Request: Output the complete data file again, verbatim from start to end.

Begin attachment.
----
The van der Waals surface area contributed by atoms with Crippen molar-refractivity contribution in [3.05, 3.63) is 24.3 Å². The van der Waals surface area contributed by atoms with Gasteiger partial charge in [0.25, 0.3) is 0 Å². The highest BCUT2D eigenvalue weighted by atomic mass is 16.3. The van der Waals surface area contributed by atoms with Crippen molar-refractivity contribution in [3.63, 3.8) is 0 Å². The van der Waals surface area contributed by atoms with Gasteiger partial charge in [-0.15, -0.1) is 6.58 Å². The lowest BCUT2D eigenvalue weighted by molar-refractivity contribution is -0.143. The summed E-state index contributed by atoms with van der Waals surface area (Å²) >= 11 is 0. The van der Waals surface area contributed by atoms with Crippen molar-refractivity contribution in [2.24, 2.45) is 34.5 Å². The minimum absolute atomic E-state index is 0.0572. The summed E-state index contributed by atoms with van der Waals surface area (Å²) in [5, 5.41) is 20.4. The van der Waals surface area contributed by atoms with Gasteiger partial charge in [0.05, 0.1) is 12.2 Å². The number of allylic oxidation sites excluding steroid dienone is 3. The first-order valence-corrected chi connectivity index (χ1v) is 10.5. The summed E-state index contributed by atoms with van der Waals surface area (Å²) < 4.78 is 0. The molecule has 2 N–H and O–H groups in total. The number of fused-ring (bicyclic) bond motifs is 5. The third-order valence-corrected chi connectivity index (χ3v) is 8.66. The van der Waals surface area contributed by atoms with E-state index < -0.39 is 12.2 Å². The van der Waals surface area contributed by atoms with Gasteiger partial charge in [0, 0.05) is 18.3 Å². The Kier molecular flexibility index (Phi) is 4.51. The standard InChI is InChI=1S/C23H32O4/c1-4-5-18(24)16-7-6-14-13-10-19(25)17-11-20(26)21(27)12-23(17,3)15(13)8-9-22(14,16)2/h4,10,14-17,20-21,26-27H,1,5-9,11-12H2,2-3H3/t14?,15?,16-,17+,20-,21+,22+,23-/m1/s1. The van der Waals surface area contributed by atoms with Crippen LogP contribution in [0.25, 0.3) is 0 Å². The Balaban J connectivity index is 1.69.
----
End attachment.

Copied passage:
The van der Waals surface area contributed by atoms with Crippen molar-refractivity contribution in [3.05, 3.63) is 24.3 Å². The van der Waals surface area contributed by atoms with Gasteiger partial charge in [0.25, 0.3) is 0 Å². The highest BCUT2D eigenvalue weighted by atomic mass is 16.3. The van der Waals surface area contributed by atoms with Crippen molar-refractivity contribution in [3.63, 3.8) is 0 Å². The van der Waals surface area contributed by atoms with Gasteiger partial charge in [-0.15, -0.1) is 6.58 Å². The lowest BCUT2D eigenvalue weighted by molar-refractivity contribution is -0.143. The summed E-state index contributed by atoms with van der Waals surface area (Å²) >= 11 is 0. The van der Waals surface area contributed by atoms with Crippen molar-refractivity contribution in [2.24, 2.45) is 34.5 Å². The minimum absolute atomic E-state index is 0.0572. The summed E-state index contributed by atoms with van der Waals surface area (Å²) in [5, 5.41) is 20.4. The van der Waals surface area contributed by atoms with Gasteiger partial charge in [0.05, 0.1) is 12.2 Å². The number of allylic oxidation sites excluding steroid dienone is 3. The first-order valence-corrected chi connectivity index (χ1v) is 10.5. The summed E-state index contributed by atoms with van der Waals surface area (Å²) < 4.78 is 0. The molecule has 2 N–H and O–H groups in total. The number of fused-ring (bicyclic) bond motifs is 5. The third-order valence-corrected chi connectivity index (χ3v) is 8.66. The van der Waals surface area contributed by atoms with E-state index < -0.39 is 12.2 Å². The van der Waals surface area contributed by atoms with Gasteiger partial charge in [0, 0.05) is 18.3 Å². The Kier molecular flexibility index (Phi) is 4.51. The standard InChI is InChI=1S/C23H32O4/c1-4-5-18(24)16-7-6-14-13-10-19(25)17-11-20(26)21(27)12-23(17,3)15(13)8-9-22(14,16)2/h4,10,14-17,20-21,26-27H,1,5-9,11-12H2,2-3H3/t14?,15?,16-,17+,20-,21+,22+,23-/m1/s1. The van der Waals surface area contributed by atoms with Crippen LogP contribution in [0.25, 0.3) is 0 Å². The Balaban J connectivity index is 1.69.